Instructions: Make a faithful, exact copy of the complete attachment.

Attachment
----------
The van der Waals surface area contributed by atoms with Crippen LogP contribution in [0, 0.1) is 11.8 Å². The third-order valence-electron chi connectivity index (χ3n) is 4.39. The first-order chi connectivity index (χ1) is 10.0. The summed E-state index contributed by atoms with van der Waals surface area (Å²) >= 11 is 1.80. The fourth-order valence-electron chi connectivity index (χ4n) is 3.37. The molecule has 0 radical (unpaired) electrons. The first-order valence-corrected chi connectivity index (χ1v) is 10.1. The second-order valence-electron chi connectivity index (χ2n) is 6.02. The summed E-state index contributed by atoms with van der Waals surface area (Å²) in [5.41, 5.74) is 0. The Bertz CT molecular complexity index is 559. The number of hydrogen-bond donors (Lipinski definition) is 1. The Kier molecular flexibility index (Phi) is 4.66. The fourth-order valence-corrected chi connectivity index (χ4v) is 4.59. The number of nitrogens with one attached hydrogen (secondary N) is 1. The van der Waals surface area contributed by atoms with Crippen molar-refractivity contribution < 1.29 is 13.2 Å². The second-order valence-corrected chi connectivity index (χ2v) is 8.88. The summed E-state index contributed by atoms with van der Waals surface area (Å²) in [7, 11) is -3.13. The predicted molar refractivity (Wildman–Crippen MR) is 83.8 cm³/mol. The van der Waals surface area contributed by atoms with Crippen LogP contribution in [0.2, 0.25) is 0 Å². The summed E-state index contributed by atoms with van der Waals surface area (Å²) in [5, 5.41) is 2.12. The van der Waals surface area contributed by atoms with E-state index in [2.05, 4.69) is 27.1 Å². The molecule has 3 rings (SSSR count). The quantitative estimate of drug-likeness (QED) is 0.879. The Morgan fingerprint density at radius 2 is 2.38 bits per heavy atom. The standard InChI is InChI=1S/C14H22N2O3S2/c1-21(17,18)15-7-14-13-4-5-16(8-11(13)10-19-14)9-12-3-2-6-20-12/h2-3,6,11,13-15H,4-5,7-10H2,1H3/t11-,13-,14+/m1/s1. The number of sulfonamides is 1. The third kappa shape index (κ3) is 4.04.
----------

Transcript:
The van der Waals surface area contributed by atoms with Crippen LogP contribution in [0, 0.1) is 11.8 Å². The third-order valence-electron chi connectivity index (χ3n) is 4.39. The first-order chi connectivity index (χ1) is 10.0. The summed E-state index contributed by atoms with van der Waals surface area (Å²) >= 11 is 1.80. The fourth-order valence-electron chi connectivity index (χ4n) is 3.37. The molecule has 0 radical (unpaired) electrons. The first-order valence-corrected chi connectivity index (χ1v) is 10.1. The second-order valence-electron chi connectivity index (χ2n) is 6.02. The summed E-state index contributed by atoms with van der Waals surface area (Å²) in [5.41, 5.74) is 0. The Bertz CT molecular complexity index is 559. The number of hydrogen-bond donors (Lipinski definition) is 1. The Kier molecular flexibility index (Phi) is 4.66. The fourth-order valence-corrected chi connectivity index (χ4v) is 4.59. The number of nitrogens with one attached hydrogen (secondary N) is 1. The van der Waals surface area contributed by atoms with Crippen molar-refractivity contribution < 1.29 is 13.2 Å². The second-order valence-corrected chi connectivity index (χ2v) is 8.88. The summed E-state index contributed by atoms with van der Waals surface area (Å²) in [7, 11) is -3.13. The predicted molar refractivity (Wildman–Crippen MR) is 83.8 cm³/mol. The van der Waals surface area contributed by atoms with Crippen LogP contribution in [0.2, 0.25) is 0 Å². The summed E-state index contributed by atoms with van der Waals surface area (Å²) in [5, 5.41) is 2.12. The van der Waals surface area contributed by atoms with E-state index in [2.05, 4.69) is 27.1 Å². The molecule has 3 rings (SSSR count). The quantitative estimate of drug-likeness (QED) is 0.879. The Morgan fingerprint density at radius 2 is 2.38 bits per heavy atom. The standard InChI is InChI=1S/C14H22N2O3S2/c1-21(17,18)15-7-14-13-4-5-16(8-11(13)10-19-14)9-12-3-2-6-20-12/h2-3,6,11,13-15H,4-5,7-10H2,1H3/t11-,13-,14+/m1/s1. The number of sulfonamides is 1. The third kappa shape index (κ3) is 4.04.